A small army of volunteers and hundreds of Lawrence residents showed up Monday for the seventh annual Community Christmas Dinner.
Though event organizers don't formally line up volunteers in advance of the dinner, served in the Fellowship Hall of First United Methodist Church, 946 Vt., there's always a surplus of people willing to help when it's time to cook, serve and deliver the free meals.
"We don't really enlist volunteers. People just show up every year. Sometimes, we have more than we need, but they get mad if we don't give them something significant to do," said Brower Burchill, a longtime volunteer at the community dinner.
Each year for the last several years, event organizers have served from 500 to 550 meals to those attending the dinners at the church or requesting meals be delivered to their homes.
Organizers line up free rides to the church for those who want to participate in the dinner but need transportation.
The dinner turkey, ham, mashed potatoes, sweet potatoes, dressing, gravy, relish and cheese trays, vegetables, rolls, pies and punch was served from 11 a.m. to 3 p.m. By 1 p.m., volunteers had already delivered 240 meals to homes and served about 200 meals at the church, according to event organizers.
"We've had more deliveries this year than usual, probably because people don't want to come out in the cold," said Deb Engstrom, a volunteer who arranged home deliveries and lined up rides to the church for those who needed them.
John Thompson, a cook at Free State Brewing Company, 636 Mass., prepared the turkey, ham and mashed potatoes.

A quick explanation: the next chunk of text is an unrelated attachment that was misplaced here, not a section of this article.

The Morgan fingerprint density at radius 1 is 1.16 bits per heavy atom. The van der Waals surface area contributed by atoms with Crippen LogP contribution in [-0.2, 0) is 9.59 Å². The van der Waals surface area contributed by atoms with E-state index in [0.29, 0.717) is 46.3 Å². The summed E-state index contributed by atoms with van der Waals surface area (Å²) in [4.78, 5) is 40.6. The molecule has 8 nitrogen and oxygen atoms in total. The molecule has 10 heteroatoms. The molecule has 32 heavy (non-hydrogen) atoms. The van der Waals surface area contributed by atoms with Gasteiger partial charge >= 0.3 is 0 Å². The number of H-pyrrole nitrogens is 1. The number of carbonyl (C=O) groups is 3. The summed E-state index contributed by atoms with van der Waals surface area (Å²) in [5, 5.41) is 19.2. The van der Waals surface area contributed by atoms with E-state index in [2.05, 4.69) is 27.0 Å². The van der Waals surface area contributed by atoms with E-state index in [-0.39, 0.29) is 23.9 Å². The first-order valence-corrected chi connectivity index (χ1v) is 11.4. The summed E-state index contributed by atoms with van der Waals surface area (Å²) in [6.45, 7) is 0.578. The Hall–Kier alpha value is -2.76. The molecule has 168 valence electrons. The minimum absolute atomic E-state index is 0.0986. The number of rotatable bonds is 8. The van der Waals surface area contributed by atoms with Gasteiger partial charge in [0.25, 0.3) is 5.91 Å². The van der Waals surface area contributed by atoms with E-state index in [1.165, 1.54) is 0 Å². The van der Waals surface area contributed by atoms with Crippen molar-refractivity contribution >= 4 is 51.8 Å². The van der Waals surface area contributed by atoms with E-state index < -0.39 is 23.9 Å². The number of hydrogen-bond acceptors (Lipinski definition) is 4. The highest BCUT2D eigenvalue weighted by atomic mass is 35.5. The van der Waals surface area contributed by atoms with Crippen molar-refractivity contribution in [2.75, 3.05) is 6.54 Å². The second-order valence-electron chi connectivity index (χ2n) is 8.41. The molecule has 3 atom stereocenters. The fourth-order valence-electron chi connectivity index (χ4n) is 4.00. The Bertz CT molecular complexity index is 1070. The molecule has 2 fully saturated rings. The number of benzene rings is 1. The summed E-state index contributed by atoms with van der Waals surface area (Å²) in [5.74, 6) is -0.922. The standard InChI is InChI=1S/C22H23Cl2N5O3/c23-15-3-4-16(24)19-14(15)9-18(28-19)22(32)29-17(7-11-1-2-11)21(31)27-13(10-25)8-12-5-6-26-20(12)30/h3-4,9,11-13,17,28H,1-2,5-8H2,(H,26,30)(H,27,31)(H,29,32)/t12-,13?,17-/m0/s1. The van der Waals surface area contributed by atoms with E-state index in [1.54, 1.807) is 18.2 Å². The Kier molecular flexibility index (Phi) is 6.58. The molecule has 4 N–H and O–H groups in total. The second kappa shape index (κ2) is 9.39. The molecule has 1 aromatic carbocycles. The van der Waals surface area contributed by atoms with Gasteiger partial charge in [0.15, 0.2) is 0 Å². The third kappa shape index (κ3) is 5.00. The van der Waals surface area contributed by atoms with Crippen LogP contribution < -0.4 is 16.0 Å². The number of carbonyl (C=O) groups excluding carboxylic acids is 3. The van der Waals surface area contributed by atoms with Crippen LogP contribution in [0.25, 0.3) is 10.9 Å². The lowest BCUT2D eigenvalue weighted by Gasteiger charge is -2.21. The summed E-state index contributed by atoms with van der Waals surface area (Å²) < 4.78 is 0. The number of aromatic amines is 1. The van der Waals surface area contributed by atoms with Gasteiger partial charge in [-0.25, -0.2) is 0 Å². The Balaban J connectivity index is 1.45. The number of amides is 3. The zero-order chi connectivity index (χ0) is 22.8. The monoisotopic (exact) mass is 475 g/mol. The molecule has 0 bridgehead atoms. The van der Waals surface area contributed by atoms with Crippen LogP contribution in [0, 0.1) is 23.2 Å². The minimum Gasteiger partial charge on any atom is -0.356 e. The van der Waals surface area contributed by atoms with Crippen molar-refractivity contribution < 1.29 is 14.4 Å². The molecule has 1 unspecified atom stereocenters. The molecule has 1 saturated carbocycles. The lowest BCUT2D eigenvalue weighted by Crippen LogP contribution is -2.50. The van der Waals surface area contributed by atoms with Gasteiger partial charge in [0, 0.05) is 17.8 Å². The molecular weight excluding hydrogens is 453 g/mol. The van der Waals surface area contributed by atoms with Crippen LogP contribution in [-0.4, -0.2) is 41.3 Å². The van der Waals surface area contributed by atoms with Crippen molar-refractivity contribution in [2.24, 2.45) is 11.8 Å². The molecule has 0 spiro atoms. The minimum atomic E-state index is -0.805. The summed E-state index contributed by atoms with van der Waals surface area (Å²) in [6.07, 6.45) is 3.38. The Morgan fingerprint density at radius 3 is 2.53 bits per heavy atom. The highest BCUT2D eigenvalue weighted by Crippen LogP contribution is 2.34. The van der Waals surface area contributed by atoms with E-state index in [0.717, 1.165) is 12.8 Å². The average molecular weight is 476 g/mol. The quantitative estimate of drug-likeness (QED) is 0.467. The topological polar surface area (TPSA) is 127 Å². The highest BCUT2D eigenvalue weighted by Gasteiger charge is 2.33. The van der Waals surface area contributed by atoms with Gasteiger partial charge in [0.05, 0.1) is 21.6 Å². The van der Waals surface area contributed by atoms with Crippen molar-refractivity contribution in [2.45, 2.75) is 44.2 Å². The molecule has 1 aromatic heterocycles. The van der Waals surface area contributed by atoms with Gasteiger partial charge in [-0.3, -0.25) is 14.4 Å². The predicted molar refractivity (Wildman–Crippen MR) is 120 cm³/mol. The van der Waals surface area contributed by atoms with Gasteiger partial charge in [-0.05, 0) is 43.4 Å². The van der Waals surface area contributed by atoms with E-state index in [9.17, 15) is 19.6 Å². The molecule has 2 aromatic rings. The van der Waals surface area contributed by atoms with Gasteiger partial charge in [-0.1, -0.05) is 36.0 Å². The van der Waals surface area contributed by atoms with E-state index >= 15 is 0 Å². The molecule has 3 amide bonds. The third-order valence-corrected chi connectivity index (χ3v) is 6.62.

Everyone who received a meal, either at the church or in their homes, was offered one of the nearly 300 poinsettias donated to the event by Sunrise Garden Center, 15th and New York streets.
Ron Hesler, 34, Lawrence, seemed pleased with the spread of food at the church.
"I came here to work, but by the time I woke up today, everything was already cooked. The turkey and the gravy and the potatoes and all the fixings are great. They taste just about as good as homemade," Hesler said.
The Paper Warehouse, 1441 W. 23rd St., donated the paper and plastic products used at the event. Lawrence Memorial Hospital loaned chafing dishes and a steam table.
"I don't know how we'd do this, and keep the food hot, without them," Burchill said. "The community support is incredible."
Burchill wants to get the message out that the community dinner is for everybody, whether you need a hot meal or not.
"It's for anyone who wants some company on Christmas," he said. "You don't have to volunteer, though we would love it if you did. Just come with your family and participate."